Prolixity Or Concision?

Early this morning I finished reading Robert Graves’ ‘Count Belisarius’, which, I have to say, I found rather heavy going.  I know enough about Roman history to admire Graves’ research and his knowledge of Belisarius’ successful conquests of the Goths, the Vandals, and the Persians; and his relief and defence of Rome during the reign of probably the longest serving Emperor Justinian and his ex-prostitute wife Theodora.  I don’t know enough to question any of his remarkably detailed coverage of individual campaigns and battles.  Since this is an historical novel there may be a measure of invention and embroidery.

The author is evidently fascinated by warfare and its techniques, which I am not.  How this, possibly the greatest, Roman general mastered the terrain, mustered and deployed his troops, and outwitted his enemies doesn’t really intrigue me.  Apart from the perfidious Procopius, historians have focussed more on the military than the private man.  Procopius was one of the tools of the jealous emperor in the Count’s ultimate betrayal and downfall.  Graves has done what he could to fill in our sense of the man, his wife, Justinian, and Theodora.  He refrains from Gibbon’s salacious descriptions of the notorious empress.  I am, nevertheless, pleased to have read ‘Count Belisarius’, whose name lives on in the prolific US television output of Belisarius Productions.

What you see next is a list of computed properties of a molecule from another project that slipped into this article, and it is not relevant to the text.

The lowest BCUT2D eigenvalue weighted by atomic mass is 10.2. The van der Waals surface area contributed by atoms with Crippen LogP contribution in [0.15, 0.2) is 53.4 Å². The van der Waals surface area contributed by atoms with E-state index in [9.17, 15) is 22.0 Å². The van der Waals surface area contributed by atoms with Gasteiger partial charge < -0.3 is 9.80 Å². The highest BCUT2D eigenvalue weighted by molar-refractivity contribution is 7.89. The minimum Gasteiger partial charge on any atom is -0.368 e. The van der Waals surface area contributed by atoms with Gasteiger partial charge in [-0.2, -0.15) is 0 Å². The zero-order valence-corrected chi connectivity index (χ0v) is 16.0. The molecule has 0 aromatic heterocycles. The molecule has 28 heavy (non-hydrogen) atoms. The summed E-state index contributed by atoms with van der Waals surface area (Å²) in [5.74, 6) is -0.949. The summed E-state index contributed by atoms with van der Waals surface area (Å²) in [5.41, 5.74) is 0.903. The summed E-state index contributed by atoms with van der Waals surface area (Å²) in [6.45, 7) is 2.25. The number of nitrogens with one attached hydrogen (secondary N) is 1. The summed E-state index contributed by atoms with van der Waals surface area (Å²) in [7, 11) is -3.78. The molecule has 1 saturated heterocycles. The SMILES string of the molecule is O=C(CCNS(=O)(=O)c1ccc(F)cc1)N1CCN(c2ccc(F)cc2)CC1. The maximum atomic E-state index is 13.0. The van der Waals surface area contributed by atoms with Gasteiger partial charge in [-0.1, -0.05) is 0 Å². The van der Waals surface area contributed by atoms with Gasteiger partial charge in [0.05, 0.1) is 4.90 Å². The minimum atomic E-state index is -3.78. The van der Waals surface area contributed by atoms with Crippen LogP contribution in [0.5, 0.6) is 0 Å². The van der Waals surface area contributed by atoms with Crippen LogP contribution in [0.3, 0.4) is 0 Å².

Somewhere, sometime, in the past year or so, I have read an observation that journalists do not make good writers of literature because they do not use the long sentence.  The view was that they are so accustomed to writing immediate, almost staccato, prose that they cannot produce other than short sentences.  Like this.  Be that as it may, whoever awarded E. Annie Proulx the Pulitzer Prize for ‘The Shipping News’ must not have agreed.  Robert Graves, on the other hand, perhaps because he wrote in the first half of the twentieth century, is a long-sentence specialist; that is he manages to string a great many words together, making full use of punctuation – and relying quite heavily on dashes – before allowing himself the luxury of the full stop that brings that particular sequence of words to an end.  I trust the journalist Lynne Truss, who wrote ‘Eats, Shoots And Leaves’, an attempt to address the importance of punctuation, would approve of Graves’ scholarly work.  Probably.

Jessica was once told by one of her teachers that she and her schoolmates were the last literate generation.  I do not believe this bt i mst say txtgs ment tht 4 sur mny pepl 2dy do rite mssgs brfly im not v g at it as u cn c n pncttns gon out th wndw

I am, of course, of the Ronnie Corbett school of narrative.  Ronnie, an absolutely splendid comedian, who was very short, would sit on an overlarge chair and tell a long-winded story which went all round the houses, rambling all over the place before he got to the point.  Shameless.  He was.